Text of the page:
There are many ways to reward a dog, and many ways to utilize rewards in your training methods. Rewards are given to encourage a desirable behavior.
For a reward to be effective, the dog must view it as a positive. All too often I see people praise their dogs in manners that are ineffective. They use a neutral, or even a commanding, tone of voice while telling their dog he is "good". The dog does not understand. This is the reason I ask people to use treats and toys for rewards, but that is often misused as well.
Rewards, whether they are treats, toys, praise, petting, or anything else, must be used judiciously. They must be saved for a truly rewardable behavior or moment. They must be delivered in a timely fashion, within about one and a half seconds. Treats and toys used for rewarding behaviors should not be given to the dog randomly when not training.
Teaching your dog to pay attention to you should be the first thing you train. He needs to be paying attention to you in order for him to be able to learn and perform other commands.
To teach attention:
- Start with your dog in a distraction free location.
- Hold a treat that he really loves in your hand; show it to him.
- Say his name as you bring the treat up towards your face. (Remember, attention means looking at you, so we are targeting the dog to look at our face.)
- As soon as he looks up, give him the treat and praise him.
- Repeat this a few times. Be sure to end the session while your dog still wants the treat.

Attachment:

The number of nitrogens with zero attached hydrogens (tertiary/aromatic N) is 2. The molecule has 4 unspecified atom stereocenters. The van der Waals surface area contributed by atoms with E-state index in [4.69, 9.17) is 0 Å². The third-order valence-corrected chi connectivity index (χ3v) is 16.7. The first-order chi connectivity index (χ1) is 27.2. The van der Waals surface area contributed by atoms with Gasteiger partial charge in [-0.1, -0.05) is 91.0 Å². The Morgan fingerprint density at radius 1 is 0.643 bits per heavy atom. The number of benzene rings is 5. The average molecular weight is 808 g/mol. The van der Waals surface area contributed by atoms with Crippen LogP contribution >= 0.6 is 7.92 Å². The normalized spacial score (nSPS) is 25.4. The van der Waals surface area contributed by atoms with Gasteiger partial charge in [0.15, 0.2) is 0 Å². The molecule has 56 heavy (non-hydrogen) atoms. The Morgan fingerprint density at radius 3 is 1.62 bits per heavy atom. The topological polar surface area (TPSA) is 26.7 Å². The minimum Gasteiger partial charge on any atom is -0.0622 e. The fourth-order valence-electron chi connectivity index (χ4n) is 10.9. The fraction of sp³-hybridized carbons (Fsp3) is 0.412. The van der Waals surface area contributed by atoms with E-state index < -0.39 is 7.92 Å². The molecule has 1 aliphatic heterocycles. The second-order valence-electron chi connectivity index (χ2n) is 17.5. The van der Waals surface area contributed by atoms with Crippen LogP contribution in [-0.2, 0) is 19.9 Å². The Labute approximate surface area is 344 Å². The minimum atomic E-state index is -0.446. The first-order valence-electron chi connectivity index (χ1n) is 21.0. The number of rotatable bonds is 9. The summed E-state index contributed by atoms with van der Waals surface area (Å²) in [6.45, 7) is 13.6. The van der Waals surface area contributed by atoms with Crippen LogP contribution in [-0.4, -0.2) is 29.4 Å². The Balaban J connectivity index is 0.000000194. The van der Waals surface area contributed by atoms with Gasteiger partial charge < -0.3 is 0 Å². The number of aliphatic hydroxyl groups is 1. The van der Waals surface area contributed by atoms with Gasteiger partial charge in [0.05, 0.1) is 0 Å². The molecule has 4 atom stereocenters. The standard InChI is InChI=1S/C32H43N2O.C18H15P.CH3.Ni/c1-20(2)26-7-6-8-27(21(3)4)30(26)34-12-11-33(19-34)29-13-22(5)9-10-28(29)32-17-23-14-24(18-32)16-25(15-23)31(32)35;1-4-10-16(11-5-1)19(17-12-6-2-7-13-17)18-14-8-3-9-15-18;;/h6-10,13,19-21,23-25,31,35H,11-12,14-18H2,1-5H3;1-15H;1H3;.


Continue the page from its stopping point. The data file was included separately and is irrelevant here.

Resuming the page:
You will find that in a very short amount of time, the dog will be looking at you often. You can keep some treats with you, and randomly reward him for initiating attention. At this time, you also should continue the attention training sessions as above, but give the treats randomly.
The sit is usually easy to teach. Most dogs will naturally sit as they look up, in which case, you can train the sit in conjunction with teaching attention. While teaching attention, as soon as the dog sits, praise him with "good sit" and reward him with a treat. This will allow him to develop word association.
To teach the dog to sit on command, once you have the dog's attention, say the word "sit". If he does it because he has associated the word with the behavior, give him huge amounts of praise and rewards. If he doesn't, you can guide him into a sitting position by gently "folding" his legs under him.
You don't want to ever push on the dogs back or rump, because this can cause injuries. You can place your hand on the back of his legs above the knee to have him tuck as he sits. Ideally the dog should always tuck his hind end. Some dogs have a tendency to rock back as they sit, which results in a dog sitting further away from you than he should.